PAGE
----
The sanctions targeted companies and individuals for supplying a state military firm, and more than a dozen entities and people involved in Iran’s nuclear, missile and conventional arms programs.

The US has also targeted Iran’s state oil sector including the Ministry of Petroleum and the National Iranian Oil Company (NIOC) for supporting the Quds Force, the elite paramilitary arm of the Islamic Revolutionary Guard Corps.

The Quds Force is the overseas arm of the IRGC and gives material support to Iran-allied Shia militias in the region such as Hezbollah in Lebanon, Hamas in Palestine, Houthis in Yemen, and others in Syria and Iraq.

The US Department of the Treasury’s Office of Foreign Assets Control (OFAC) also sanctioned the Minister of Petroleum Bijan Zanganeh among other high-ranking officials in Iranian companies in the energy sector.

Tensions between Tehran and Washington have escalated since US President Donald Trump unilaterally pulled out of the 2015 Iranian nuclear deal and reimposed sanctions against Iran as part of a “maximum pressure” campaign.

Analysts have said that the Trump’s administration has been trying to make it difficult to lift sanctions on Iran’s regime in anticipation of Joe Biden claiming the White House.

Biden takes office on January 20. The Democrat, who was Barack Obama's vice president, defeated Trump in the November 3 US election.

Biden has previously said he will return to the 2015 Iran nuclear deal under which Tehran agreed to restrict its nuclear program in return for relief from US and other sanctions, if the Iranian government resumes compliance.


Coronavirus: Iran’s Rouhani calls for national mobilization against COVID-19

15 November 2020

Iranian President Hassan Rouhani on Sunday declared “the general mobilization of the nation and the government” to confront the third wave of the coronavirus after health authorities announced the highest ever number of daily cases in the Middle East’s worst-hit country.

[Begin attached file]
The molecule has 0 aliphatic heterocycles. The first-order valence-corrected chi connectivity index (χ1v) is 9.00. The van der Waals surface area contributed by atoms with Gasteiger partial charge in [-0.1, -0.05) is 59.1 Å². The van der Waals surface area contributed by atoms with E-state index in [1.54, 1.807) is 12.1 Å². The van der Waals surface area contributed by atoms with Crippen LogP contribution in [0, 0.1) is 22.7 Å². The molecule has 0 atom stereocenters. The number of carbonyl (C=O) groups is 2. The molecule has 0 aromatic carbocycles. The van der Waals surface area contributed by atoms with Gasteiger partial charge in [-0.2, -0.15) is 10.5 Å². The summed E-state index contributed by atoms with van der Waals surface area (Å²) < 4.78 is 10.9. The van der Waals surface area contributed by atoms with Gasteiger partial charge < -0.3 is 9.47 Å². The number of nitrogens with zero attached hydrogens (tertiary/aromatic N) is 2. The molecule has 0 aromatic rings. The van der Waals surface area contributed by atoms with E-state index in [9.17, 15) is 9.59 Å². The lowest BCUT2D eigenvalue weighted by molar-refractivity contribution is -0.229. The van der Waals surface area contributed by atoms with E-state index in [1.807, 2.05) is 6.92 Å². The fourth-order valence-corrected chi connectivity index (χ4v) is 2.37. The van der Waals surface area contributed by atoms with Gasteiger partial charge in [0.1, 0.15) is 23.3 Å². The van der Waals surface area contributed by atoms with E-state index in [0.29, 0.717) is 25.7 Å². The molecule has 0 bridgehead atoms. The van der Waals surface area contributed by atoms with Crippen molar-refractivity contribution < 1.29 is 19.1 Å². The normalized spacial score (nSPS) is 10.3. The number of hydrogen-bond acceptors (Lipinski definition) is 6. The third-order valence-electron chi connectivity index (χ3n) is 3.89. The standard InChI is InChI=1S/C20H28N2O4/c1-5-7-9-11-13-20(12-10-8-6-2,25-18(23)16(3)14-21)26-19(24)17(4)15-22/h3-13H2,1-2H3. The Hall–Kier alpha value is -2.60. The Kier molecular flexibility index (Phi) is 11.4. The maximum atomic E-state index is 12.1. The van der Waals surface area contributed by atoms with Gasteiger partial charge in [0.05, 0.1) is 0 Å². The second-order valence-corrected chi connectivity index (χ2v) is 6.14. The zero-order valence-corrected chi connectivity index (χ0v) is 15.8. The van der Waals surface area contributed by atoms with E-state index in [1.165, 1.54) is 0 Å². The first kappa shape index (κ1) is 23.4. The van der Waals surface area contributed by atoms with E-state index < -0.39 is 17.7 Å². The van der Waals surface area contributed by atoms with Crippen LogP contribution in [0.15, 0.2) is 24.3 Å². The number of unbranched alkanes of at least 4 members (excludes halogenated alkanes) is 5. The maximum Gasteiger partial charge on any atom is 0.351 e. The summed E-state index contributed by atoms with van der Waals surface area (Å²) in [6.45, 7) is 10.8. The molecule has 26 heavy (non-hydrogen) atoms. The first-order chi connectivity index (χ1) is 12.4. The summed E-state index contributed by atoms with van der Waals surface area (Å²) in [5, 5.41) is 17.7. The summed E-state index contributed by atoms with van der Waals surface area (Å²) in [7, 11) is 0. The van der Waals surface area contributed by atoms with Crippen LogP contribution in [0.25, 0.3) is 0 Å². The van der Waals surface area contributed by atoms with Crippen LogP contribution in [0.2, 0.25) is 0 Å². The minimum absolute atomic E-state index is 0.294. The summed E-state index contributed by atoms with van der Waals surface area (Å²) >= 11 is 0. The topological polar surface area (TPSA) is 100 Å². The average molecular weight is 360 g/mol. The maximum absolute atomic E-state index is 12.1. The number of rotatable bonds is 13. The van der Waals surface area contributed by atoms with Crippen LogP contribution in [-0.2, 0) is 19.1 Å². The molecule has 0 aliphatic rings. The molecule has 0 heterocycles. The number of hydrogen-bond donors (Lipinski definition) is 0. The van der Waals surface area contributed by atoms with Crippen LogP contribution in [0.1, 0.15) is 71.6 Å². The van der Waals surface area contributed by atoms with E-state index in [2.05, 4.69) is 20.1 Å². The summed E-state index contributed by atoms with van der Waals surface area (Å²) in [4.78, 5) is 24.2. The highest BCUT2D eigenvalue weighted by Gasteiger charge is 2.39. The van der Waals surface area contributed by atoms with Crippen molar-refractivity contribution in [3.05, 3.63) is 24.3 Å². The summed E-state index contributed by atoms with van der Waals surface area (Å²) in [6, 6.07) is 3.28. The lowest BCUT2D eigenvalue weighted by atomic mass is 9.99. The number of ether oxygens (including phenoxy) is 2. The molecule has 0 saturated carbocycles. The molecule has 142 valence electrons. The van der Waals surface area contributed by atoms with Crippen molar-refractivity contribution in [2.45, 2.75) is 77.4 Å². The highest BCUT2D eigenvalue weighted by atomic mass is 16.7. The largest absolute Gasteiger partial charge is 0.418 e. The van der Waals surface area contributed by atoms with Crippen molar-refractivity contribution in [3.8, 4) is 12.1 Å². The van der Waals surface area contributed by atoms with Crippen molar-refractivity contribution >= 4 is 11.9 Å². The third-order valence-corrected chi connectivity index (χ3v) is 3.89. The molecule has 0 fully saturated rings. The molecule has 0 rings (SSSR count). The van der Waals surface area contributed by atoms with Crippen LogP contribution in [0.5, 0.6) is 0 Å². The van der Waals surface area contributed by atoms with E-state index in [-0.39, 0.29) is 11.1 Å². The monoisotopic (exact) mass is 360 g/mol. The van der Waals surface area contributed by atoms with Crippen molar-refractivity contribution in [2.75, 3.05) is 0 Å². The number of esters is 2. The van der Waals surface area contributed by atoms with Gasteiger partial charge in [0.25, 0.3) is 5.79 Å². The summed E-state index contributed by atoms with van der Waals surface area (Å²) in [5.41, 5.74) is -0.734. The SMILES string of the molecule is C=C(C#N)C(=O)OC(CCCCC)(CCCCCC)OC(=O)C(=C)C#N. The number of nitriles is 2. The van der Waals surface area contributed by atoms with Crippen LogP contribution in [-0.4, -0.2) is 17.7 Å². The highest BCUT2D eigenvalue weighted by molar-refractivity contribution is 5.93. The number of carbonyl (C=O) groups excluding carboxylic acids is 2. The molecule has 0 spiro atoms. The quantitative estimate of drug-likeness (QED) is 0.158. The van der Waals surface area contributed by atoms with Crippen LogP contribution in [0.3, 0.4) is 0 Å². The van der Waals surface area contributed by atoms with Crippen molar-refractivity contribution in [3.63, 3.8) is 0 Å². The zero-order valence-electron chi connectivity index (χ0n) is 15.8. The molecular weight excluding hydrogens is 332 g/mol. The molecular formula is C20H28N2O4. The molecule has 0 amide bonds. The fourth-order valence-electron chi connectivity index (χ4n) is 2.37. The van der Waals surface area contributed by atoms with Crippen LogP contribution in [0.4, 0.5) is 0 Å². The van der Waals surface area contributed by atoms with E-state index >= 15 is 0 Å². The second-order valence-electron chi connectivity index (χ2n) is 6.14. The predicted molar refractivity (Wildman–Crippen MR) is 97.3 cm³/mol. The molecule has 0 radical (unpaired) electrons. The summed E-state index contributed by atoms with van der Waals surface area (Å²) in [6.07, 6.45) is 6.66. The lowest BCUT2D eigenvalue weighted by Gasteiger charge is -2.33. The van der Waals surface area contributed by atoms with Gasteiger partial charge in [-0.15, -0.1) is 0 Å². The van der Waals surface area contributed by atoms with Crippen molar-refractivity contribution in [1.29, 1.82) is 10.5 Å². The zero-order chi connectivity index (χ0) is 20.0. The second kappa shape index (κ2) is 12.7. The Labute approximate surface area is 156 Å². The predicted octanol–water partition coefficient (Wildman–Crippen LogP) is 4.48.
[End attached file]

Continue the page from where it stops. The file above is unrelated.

“I call on all governmental organizations and other forces and institutions to rush to the aid of the health ministry and health workers with all possible means,” Rouhani said in a statement, published by Iranian state media.

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The government said on Saturday that stricter restrictions will be imposed in Tehran and some 100 other cities and towns across the country from Nov. 21. Non-essential businesses and services will be shut and cars will not be allowed to leave or enter those cities.

Iranian officials have repeatedly complained that many people ignore appeals to stay at home and respect health protocols, while Tehran city council chairman Mohsen Hashemi warned on Sunday that deaths could reach 1,000 a day in Tehran in the coming weeks, Iranian media reported.

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The health ministry, cited by state media, reported 12,543 new infections in the past twenty four hours, a record high, bringing the total cases in Iran to 762,068. The ministry reported 459 new deaths, bringing the total to 41,493.